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July's People Paperback – July 29, 1982
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Not all whites in South Africa are outright racists. Some, like Bam and Maureen Smales in Nadine Gordimer's thrilling and powerful novel July's People, are sensitive to the plights of blacks during the apartheid state. So imagine their quandary when the blacks stage a full-scale revolution that sends the Smaleses scampering into isolation. The premise of the book is expertly crafted; it speaks much about the confusing state of affairs of South Africa and serves as the backbone for a terrific adventure. --This text refers to an out of print or unavailable edition of this title.
“So flawlessly written that every one of its events seems chillingly, ominously possible.”—Anne Tyler, The New York Times Book Review
“Gordimer knows this complex emotional and political territory all too well and writes about it superbly.”—Newsweek
“Gordimer’s art has achieved and sustained a rare beauty. Her prose has a density and sparsity that one finds in the greatest writers.”—The New Leader
“Nadine Gordimer writes more knowingly about South Africa than anyone else.”—The New York Times
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The relationships between the adults are complex and infinitely interesting. I found the spare, dense text a challenge, but well worth the effort. Nadine Gordimer is a favorite author of mine and I would highly recommend this book to anyone interested in South Africa and the inequality that was inherent in apartheid. This book will haunt me for a long time.
Told from the point of view of a white woman who, with her husband and three children, fled the city as it erupted in violence during an uprising of black Africans, the family is saved by her loyal native servant, July, who has served her family for the past 15 years. He brings her to his village in the countryside to protect them and the family now has to quickly adapt to the way of life for these natives. Clearly, this is a culture shock for them. Their world has now turned upside down.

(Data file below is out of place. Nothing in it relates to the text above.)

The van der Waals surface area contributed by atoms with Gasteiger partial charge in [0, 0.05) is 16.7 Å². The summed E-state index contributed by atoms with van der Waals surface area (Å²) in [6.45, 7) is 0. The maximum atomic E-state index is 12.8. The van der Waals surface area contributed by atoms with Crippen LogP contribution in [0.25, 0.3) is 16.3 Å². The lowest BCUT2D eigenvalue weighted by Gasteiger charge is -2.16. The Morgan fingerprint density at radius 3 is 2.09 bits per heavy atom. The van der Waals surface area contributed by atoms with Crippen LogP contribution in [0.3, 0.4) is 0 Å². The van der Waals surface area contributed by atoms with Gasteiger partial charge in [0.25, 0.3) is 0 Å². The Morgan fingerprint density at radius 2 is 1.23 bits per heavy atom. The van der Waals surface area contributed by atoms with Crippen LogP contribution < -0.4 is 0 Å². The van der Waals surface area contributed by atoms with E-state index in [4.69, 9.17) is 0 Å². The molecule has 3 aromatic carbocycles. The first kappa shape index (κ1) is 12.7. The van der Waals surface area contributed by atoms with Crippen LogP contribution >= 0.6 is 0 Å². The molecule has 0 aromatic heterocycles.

When their car is now being driven by July and the their gun is taken away the power politics of everyone are laid bare. The old order is dying; a new one seems to be replacing it. The woman feels isolated, alone and trapped. Her husband feels emasculated. The book is rife with claustrophobic tension and it seems as if there will be no resolution.
The ending is open ended. The resolution is not clear. But the book sure shed a light on a little-known part of the world and life in South Africa. This was a very fine book. I am giving it a high rating. But that doesn't mean that I enjoyed reading it.
In retrospect, what Gordimer envisioned did not take place precisely as she envisoned it. But she was right about how power changed. The title is perfect, too. Are July's people the group he rejoins, or are they the white family he brings along?